By taxa, the groups Pisces (n = 346), Cnidaria (n = 233), and Crustacea (n = 225) had the most occurrences, with all other groupings <100 occurrences (Mollusca n = 92, Echinodermata n = 51, Dinoflagellata n = 44; Fig. 2). Of note was the fact that ∼80% of both Echinodermata and Dinoflagelleta papers were from Okinawa (40 of 51 papers, 36 of 44, respectively). Papers dealing with Pisces were most numerous for Yakutane (n = 12), Okinawa (n = 82), and Yaeyama (n = 80), while papers on Cnidaria were most numerous for Amami (n = 19) and Okinawa (n = 169), and Cnidaria and Crustacea were equally numerous for Tokara (n = 2 each) and Miyako (n = 6 each). For unspecified sub-regions, Pisces (n = 118) and Crustacea (n = 108) were the most numerous taxa (Fig. 2).
Web of science ecology search and comparison
Our WoS search results showed that the RYS had fewer publications overall (n = 1,288; Fig. 3) when compared to the three other coral reef regions examined for the same time period (GBR n = 6,242, CAR n = 6,990, RES n = 4,493). Additionally, RYS publication numbers were lower for all eight ecological topics analyzed (Fig. 4). In particular, numbers for RYS were comparatively very low for herbivory and marine protected areas (Figs. 4B and 4D, respectively). Temporally, the number of papers published for all regions increased noticeably between 1995 and 2016 (Fig. 3), with the number of RYS papers increasing approximately 4.0 times (1995 n = 24 publications vs. 2016 n = 97), CAR papers increasing 4.6 times (1995 n = 100 vs. 2016 n = 460), GBR papers increasing approximately 7.6 times (1995 n = 66 vs. 2016 n = 504), and RES papers increasing approximately 8.4 times (1995 n = 47 vs. 2016 n = 397).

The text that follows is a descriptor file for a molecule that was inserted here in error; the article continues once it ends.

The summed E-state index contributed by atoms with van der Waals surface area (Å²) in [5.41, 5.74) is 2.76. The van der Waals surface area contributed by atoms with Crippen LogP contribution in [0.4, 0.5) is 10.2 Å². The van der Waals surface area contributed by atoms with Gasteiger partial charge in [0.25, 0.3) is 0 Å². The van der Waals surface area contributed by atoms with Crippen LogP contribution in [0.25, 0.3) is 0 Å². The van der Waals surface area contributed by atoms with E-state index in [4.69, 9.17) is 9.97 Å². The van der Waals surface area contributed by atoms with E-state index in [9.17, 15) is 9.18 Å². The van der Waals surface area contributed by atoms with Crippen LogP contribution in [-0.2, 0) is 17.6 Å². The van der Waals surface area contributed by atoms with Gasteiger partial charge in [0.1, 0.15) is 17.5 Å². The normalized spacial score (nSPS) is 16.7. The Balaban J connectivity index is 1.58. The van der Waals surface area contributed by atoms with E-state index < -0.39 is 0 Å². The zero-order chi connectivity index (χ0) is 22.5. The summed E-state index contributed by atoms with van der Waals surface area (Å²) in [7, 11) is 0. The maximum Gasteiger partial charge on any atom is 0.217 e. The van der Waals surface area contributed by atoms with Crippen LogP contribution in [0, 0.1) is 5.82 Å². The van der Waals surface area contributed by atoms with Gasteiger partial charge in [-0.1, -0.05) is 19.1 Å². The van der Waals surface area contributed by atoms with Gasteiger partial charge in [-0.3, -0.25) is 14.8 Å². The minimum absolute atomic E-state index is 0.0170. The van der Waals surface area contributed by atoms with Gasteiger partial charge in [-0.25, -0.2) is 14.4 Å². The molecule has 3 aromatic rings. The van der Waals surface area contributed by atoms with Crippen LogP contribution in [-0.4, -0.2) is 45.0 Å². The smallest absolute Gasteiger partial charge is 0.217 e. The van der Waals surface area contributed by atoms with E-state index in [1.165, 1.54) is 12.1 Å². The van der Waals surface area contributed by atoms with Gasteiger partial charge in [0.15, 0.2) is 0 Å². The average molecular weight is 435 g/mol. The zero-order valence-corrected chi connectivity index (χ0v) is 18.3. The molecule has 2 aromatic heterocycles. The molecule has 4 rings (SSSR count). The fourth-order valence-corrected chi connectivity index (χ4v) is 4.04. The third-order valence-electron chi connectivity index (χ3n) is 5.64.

Ocean biogeographic information system results
OBIS results examining the numbers of records of different taxa within the sub-regions showed great variation, with some general trends appearing. In general, the three more northern sub-regions within Kagoshima Prefecture had fewer records than those in Okinawa Prefecture for Cnidaria, Crustacea, Echinodermata, Mollusca, and Pisces. Within Okinawa Prefecture (and the RYS), Okinawa consistently had the highest numbers of records, with the highest numbers observed around Akajima (Crustacea, n = 200–500) and the west coast of Okinawa Main Island (Cnidaria, Crustacea, Echinodermata, Mollusca, and Pisces). Conversely, even within the Okinawa sub-region, some areas such as the northeast coast of Okinawa Main Island had none or only few records (Fig. S1a). Additionally, there was only one record for the entire RYS within OBIS for Dinoflagellata in shallow water (Fig. S1b).